[Owasp-leaders] Developers vs. Security Pros

Tom Brennan tomb at owasp.org
Tue Jun 18 20:44:02 UTC 2013


I can suggest (2) things

#1 - Visit www.meetup.com and FIND your local developer community --- go
buy beers and submit a talk on Security.  Work together and the chapters
will cross pollinate.

#2 - More about beer... contact me off list ;)



On Tue, Jun 18, 2013 at 3:08 PM, Patrick Laverty
<patrick.laverty at owasp.org>wrote:

> I was at a local OWASP chapter meeting recently and one of the first
> questions she asked by the presenter was:
>
> "How many people here are the one who pesters developers when there's a
> security issue?"
>
> Every hand in the room went up. Then she asked:
>
> "How many of you are the developer who gets pestered by the security team
> when there's a security issue?"
>
> There were about 40 people in the room and I was literally the only one
> who raised my hand.
>
> I'm not naming the chapter I attended, because this isn't specific to that
> chapter. I'm seeing the exact same things with my own chapter. And I've
> spoken with others who also see similar things.
>
> I just checked the OWASP Core Purpose and it doesn't say anything specific
> about who OWASP's intended audience is.  However, I've long thought that
> OWASP is at least, if not primarily for developers to learn secure coding.
> From my observations it seems that the target of meetings has become
> security professionals. I'm not sure if this is because of the choice of
> meeting topics or just that developers aren't engaged or don't care. I
> understand getting them engaged is a goal of the organization, but have we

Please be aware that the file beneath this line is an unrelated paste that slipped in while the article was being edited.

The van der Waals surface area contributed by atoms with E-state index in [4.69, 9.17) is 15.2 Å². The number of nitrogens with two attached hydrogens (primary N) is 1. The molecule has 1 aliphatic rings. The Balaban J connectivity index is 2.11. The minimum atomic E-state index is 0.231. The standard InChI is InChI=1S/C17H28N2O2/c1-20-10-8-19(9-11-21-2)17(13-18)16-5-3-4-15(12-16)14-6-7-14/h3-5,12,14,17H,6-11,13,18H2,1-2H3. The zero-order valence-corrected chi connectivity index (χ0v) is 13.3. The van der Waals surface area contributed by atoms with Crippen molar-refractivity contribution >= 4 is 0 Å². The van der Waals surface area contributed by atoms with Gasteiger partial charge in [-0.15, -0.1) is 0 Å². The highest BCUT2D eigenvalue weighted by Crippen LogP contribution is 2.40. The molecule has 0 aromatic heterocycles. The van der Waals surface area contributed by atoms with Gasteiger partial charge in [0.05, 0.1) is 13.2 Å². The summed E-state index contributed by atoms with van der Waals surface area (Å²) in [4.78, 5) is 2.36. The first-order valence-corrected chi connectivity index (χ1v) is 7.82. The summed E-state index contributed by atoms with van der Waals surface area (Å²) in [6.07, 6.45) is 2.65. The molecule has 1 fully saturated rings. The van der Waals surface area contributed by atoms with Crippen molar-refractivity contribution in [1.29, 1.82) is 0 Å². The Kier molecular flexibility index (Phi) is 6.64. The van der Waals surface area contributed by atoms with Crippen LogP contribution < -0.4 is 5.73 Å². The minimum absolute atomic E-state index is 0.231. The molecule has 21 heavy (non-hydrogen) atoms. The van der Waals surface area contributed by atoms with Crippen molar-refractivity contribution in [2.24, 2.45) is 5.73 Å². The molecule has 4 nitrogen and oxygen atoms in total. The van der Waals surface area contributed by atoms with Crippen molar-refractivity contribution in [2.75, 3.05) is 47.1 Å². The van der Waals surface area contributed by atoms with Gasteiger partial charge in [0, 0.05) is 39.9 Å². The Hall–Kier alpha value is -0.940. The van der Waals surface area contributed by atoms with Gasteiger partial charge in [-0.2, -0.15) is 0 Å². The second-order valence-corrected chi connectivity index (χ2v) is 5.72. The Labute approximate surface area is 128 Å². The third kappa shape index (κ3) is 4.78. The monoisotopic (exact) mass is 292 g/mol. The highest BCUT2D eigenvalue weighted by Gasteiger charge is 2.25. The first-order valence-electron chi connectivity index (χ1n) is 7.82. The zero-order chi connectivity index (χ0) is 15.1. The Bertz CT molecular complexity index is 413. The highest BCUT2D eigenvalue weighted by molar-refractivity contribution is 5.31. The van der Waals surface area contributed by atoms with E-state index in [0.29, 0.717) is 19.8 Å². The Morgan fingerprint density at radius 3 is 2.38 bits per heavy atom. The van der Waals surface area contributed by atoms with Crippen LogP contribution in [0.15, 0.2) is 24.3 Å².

> as leaders decided that it's easier to attract security pros by having
> talks about the latest l33t h4x0rs instead of finding new and interesting
> ways to spread the word of secure coding? I think part of the problem with
> the latter is sometimes, the devs see it as code specific. If a
> presentation uses PHP as the demo language and they're a Java developer,
> they might see it as not relevant and not attend.
>
> So my questions are these. Who is our intended audience? Is that ok that
> meetings tend to attract more of the security pros than developers? Is what
> I'm describing an "around me" problem or do you see that in your local
> meetings as well? If you do a good job consistently attracting developers,
> what are your meeting topics that do that? If we are mostly attracting
> security pros, do we want to change that and if we do, how? Is anyone else
> seeing things similarly?
>
> Thoughts?
>
> Thank you!
>
> Patrick Laverty
> OWASP Rhode Island (USA)
>
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>
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